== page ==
New Jersey Governor Chris Christie used the first day of a trip to Mexico to call for an end to the 39-year-old U.S. ban on crude oil exports and approval of TransCanada Corp.’s stalled Keystone XL pipeline.
Christie, 51, a second-term Republican and potential 2016 candidate for president, said yesterday in a Mexico City speech that the U.S. needs to avoid “foolish regulations.”
The export ban, passed by Congress in 1975 following the Arab oil embargo, is drawing new attention as technologies such as hydraulic fracturing and horizontal drilling have made the U.S. the world’s largest oil producer.
“For all of North America, the energy revolution has improved our strategic and competitive position,” Christie told U.S. and Mexican business leaders. “But the revolution remains in its infancy. And whether North America realizes the full potential of its energy opportunity will be the result of more than just luck and natural bounty, it will also be driven by the policy choices and investments we must make.”
Christie’s speech made no mention of immigration or border security, two of the most pressing issues in U.S.-Mexico relations.
The governor was scheduled to meet with Mexican President Enrique Pena Nieto, who last month ratified the final laws opening the nation’s state-controlled petroleum industry to foreign investment. Christie plans to meet with Mexican cabinet ministers and to visit the state of Puebla, which has historic ties to Mexican-Americans in New Jersey.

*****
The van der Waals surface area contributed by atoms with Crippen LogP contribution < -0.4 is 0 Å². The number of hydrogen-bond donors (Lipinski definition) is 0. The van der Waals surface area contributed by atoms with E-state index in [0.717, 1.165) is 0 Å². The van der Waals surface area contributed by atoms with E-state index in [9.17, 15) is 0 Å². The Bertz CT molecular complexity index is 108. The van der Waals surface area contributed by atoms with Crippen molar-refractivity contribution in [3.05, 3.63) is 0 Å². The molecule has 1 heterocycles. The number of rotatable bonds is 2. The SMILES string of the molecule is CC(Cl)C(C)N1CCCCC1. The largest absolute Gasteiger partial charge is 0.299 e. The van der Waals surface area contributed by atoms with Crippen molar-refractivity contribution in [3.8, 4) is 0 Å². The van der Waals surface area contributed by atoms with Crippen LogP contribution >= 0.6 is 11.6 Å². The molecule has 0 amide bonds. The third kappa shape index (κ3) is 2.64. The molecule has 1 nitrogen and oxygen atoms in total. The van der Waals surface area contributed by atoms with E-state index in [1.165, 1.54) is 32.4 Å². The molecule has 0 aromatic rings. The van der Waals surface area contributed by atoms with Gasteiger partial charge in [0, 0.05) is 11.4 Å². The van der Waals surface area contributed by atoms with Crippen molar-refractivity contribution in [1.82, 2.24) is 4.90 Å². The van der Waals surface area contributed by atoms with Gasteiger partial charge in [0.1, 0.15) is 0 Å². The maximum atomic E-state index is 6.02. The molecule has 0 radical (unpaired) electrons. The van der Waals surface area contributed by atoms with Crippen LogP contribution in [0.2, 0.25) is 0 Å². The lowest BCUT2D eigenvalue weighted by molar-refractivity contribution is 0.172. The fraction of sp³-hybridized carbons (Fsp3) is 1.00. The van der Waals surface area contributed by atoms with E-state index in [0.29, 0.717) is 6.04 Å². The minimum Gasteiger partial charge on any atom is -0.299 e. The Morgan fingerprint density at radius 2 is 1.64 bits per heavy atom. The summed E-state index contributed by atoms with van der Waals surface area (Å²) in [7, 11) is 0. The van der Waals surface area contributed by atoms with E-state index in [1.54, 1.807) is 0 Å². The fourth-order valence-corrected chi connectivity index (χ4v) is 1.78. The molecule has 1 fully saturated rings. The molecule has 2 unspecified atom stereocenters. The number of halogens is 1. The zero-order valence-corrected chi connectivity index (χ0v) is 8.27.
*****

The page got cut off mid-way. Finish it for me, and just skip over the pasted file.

The trip gives Christie, who is considering a White House run, a chance to bolster his foreign-policy credentials ahead of the Republican nominating contests in 2016 and draw contrasts between himself and potential rivals on immigration. The visit to Mexico is his second foreign trip, after traveling to Israel in his first term.
The speech, at an event organized by the American Chamber of Commerce of Mexico, was billed by Christie advisers as a major policy address.
Christie said that Mexico and Canada, the U.S. partners in the North American Free Trade Agreement, have too often been an afterthought for America and should be a foreign policy priority. Mexico and Canada are the top two U.S. export markets and purchase one-third of U.S. goods sold abroad. Mexico is New Jersey’s second-biggest export market, he said.
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